The Insignificant Pebble

In the middle of nowhere, or lava-tubes

Tagged with: oz14, travel, personal

Since last I told about getting our car and all the first big stop was going to be near Gloucester (New South Wales, Australia) at the Gloucester Tops Camping ground. And although we saw a big snake, some Kangeroos, Wallabees, various unknown bird-types and quite notably, a Turkey! We decided not to stay up there and keep heading inland. Wherever we ended up spending the night I don't recall, must've been rather boring after all of that... Oh, I almost forgot, while up in the national park we also went on a short hike to see some waterfalls, which turned out to be more of a mild cascade. This park also was the first bit of more serious gravel roads and while not yet needed the 4wd capabilities, the Pajero didn't break a sweat. She did use a little more fuel than our normal average.

So, when last I made an update I spoke about getting our car and finding some nice little campgrounds in national parks. Since then the most notable thing we still managed to see around the coast was the Trial Bay Gaol (pronounce as jail... apparently this is the real 'english' spelling for jail...). Just before this we also enjoyed a beautiful beach sunset in bongil bongil (or something alone those lines) National Park.Somewhere along the lines we even drove through a region that, if not for the heat, could have been Holland. A meandering canal with grassy slopes and a road on the side. Cows in the fields and some trees scattered across a wide flat area. Some farms hidden around the bends in the roads to finish it up. All we were missing were the countless church-towers you would've have seen in the 'polder'.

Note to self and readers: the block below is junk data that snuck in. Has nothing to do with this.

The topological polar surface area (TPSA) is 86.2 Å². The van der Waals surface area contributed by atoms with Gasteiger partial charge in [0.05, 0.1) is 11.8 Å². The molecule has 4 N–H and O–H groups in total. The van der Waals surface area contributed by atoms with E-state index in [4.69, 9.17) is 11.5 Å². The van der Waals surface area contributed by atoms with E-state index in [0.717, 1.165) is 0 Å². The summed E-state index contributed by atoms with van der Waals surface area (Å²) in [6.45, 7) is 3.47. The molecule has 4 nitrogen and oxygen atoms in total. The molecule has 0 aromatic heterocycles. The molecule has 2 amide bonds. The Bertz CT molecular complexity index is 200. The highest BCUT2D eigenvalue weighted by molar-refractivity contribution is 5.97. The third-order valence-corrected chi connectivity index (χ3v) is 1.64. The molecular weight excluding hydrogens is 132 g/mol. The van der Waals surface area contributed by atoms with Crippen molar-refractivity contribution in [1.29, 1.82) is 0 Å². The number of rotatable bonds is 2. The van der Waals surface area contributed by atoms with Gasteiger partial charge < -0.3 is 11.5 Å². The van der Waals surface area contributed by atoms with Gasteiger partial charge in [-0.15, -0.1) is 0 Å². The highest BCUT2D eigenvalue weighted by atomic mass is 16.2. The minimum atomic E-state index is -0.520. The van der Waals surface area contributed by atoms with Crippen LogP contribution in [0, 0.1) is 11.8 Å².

At this point in time, more or less, Sandra proprosed a new plan. Since Sandra was having a cold (imagine that in 35 degrees), diving wasn't an option. As the water had no time yet to properly heat up, and the wind made you feel like it was 10 degrees when whet, the new plan was getting the hell to Cairns via the great inland road. This would give Sandra time to get rid of her cold, the ocean time to heat up and as a bonus would leave us moving back towards Sydney within a few weeks, essentially making it likely that we'll have some time to sell our car before leaving.

The Gwydir Highway

We left the coast headed in the general directions of 'St George'!! Such a cool destination. For those of you who don't know me so well, or missed out on some important history lessons. I love Dragons!!! And St. George is probably the only guy that is known, by name, to have killed a dragon. Now, before we get there, there's some 600km orso of highway to traverse. Not that far then ;)

What came next was as unexpected as it was fun and entertaining. We drove into Glen Innes and came to be informed that we were now on the Gwydir Highway, a gaelic community intend on preserving their Scottish and Irish backgrounds. This started of with a well-built and architected ring of standing stones. In these stones many a symbol was hidden among which, the trinity, northern star, cross of jesus-christ, the winter solstice and the summer solstice. Beautiful and unexpected, but that's the kind of gem you hope to run into when going of the beaten path.

As the roads quieted down, the landscape became more open and the heat went of, this is the Australia Sandra and I had known so well. Sure, we came this way for the east coast, but we'd come back to that later, first let's calm down in the quiet rural, disconnected parts of Australia. As dusk was drawing near we started looking for a camp-ground, for which we picked up an app on the advice of some fellow travellers. And although we were making our way towards some free camping, we instead took a turn of the highway towards a Nature Reserve (not to be mistaken by a national park) which had a proper camp-ground. Cranky Rock camping turned out to be a little slice of paradise.